May 26, 2024

World Pledges to End Neglected Tropical Diseases By 2030

World Pledges to End Neglected Tropical Diseases By 2030

Clive Tatenda Makumbe

By using the public health system to provide free care through the private sector, more than 80 million people are now protected against eye diseases each year. Combating this disease, which causes much suffering and blindness, is one of the first efforts of the World Bank, in collaboration with the African Union, World Health Organization (WHO), and other partners.

Onchocerciasis, named for the way it is spread by flies that breed near fast-flowing rivers, has been brought under control in many parts of West Africa, allowing families to return to 25 million hectares of arable land.

To feed 17 million people. The virus has now disappeared from many regions, including endemic areas of Senegal and parts of Mali, where vaccines are no longer needed.

Learning from the success of these efforts and using the same technology, the World Bank and many other partners are working to eliminate the top seven temperature and cold diseases (NTDs) that are now preventable by medication: severe blindness, osteoporosis, osteoporosis, and ascariasis. We are working hard on this, whipworms, hookworms and bilharzia) but continue to endanger hundreds of millions of poor people on the African continent.

At the heart of this expansion, effort is strengthening public health systems in endemic countries through national health strategies to provide quality health care to all citizens.

The Washington meeting, organized by the Bill & Melinda Gates Foundation, the US Office for International Development, the UK Department for International Development, the World Bank, the World Health Organization, and the Global Alliance to End Lymphatic Filariasis (GAELF), included: Until the London meeting in January 2012.

At the meeting, the private sector, civil society organizations, development organizations, and health experts agreed to a vision to control or eliminate the world’s top 10 neglected tropical diseases.

The current African Onchocerciasis (River Blindness) Program Trust Fund (APOC) has been managed by the World Bank since 1995 and the work is carried out by WHO.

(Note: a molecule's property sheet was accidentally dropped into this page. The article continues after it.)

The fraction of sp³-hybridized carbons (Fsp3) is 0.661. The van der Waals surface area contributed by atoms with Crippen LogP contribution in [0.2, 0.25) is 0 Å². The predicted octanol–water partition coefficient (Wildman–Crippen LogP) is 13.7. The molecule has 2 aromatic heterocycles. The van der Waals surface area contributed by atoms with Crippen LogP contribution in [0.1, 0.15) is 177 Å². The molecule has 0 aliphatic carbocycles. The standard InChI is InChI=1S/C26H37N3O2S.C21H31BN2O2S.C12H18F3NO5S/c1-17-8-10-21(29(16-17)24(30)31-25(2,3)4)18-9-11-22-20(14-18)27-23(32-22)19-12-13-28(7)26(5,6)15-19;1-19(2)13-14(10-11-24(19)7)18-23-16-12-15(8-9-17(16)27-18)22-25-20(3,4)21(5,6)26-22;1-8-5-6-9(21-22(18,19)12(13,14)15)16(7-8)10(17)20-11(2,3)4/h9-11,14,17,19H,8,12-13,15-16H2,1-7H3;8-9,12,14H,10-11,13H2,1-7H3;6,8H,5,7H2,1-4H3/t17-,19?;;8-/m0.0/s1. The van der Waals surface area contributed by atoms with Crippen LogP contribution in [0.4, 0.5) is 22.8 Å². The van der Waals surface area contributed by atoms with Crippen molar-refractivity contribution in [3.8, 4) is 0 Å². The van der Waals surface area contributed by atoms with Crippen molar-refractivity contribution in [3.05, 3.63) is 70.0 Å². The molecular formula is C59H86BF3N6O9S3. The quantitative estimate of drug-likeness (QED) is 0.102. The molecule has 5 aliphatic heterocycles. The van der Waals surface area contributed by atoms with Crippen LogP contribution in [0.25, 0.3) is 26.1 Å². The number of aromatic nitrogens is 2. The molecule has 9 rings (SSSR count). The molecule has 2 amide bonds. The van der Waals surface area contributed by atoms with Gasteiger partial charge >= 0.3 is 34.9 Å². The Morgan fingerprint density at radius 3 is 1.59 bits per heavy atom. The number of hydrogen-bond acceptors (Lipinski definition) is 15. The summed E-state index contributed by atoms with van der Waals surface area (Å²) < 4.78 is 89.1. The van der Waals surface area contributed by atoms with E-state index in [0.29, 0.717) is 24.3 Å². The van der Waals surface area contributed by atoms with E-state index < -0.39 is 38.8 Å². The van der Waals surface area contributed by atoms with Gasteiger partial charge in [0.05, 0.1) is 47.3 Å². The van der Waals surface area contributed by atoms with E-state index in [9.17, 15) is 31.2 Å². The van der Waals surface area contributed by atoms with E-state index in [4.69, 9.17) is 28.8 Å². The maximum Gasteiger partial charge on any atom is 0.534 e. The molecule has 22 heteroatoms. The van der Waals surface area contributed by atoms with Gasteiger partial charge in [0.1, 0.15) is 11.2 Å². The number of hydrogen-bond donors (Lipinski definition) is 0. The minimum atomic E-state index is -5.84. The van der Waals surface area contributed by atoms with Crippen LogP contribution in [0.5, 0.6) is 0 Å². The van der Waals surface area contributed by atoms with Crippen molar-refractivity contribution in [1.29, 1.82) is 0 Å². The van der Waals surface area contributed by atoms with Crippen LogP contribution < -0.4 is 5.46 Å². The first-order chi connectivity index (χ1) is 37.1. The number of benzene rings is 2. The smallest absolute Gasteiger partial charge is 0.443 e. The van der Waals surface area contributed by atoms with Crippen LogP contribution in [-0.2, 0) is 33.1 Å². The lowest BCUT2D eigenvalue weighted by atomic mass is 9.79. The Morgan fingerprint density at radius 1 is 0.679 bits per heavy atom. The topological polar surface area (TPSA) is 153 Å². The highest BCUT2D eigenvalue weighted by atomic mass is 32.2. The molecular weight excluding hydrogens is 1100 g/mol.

The APOC Board of Directors, including health ministers from neighboring countries, agreed to extend the lifespan and mission of the Fund until 2025 to help combat all types of neglect and prevent tropical diseases.

At the same time, the African Union is increasing its efforts by creating synergies through the announcement of the MOU also comes in advance of The Kigali Summit on Malaria and NTDs, to be held alongside the 26th Commonwealth Heads of Government (CHOGM) meeting in Rwanda next June. At the Summit, Heads of State will launch the Kigali Declaration on NTDs – a high-level, political declaration that aims to mobilize political will and secure commitments to achieve the Sustainable Development Goal 3 (SDG3) target on NTDs and to deliver the targets set out in the World Health Organization’s Neglected Tropical Disease Roadmap (2021-2030).

“The African Union Commission is committed to the attainment of Aspiration one, Goal three of Agenda 2063; of well-nourished and healthy citizens. We are committed to working in collaboration with partners to progress the elimination of NTDs on the African Continent. We are delighted to be signing this MOU with Uniting to Combat NTDs which will advance advocacy on NTDs. As we have seen, the past two years have been dominated by COVID-19 and other diseases have suffered as a result. It’s good that we are coming together at this time to make progress on these diseases that have not had the attention they deserve,” reiterated H.E. Minata Samate Cessouma, Commissioner for Health, Humanitarian ‎Affairs ‎and Social Development, AU Commission.

“We have seen how the delivery of essential health services has been impacted by COVID-19, this MOU couldn’t have come at a more perfect time. The new MOU will advance the implementation of the Continental Framework on NTDs and the Common Africa Position, with a strong focus on increased country leadership and ownership of national NTD programmes, matched by increased allocation of domestic resources,” emphasized Thoko Elphick-Pooley, Executive Director, Uniting to Combat NTDs said. The Common Africa Position on NTDs will be adopted by the African Union Specialised Technical Committee on Health, Population and Drug Control at the end of May, paving the way for it to be endorsed by Heads of State at the African Union Summit in 2023.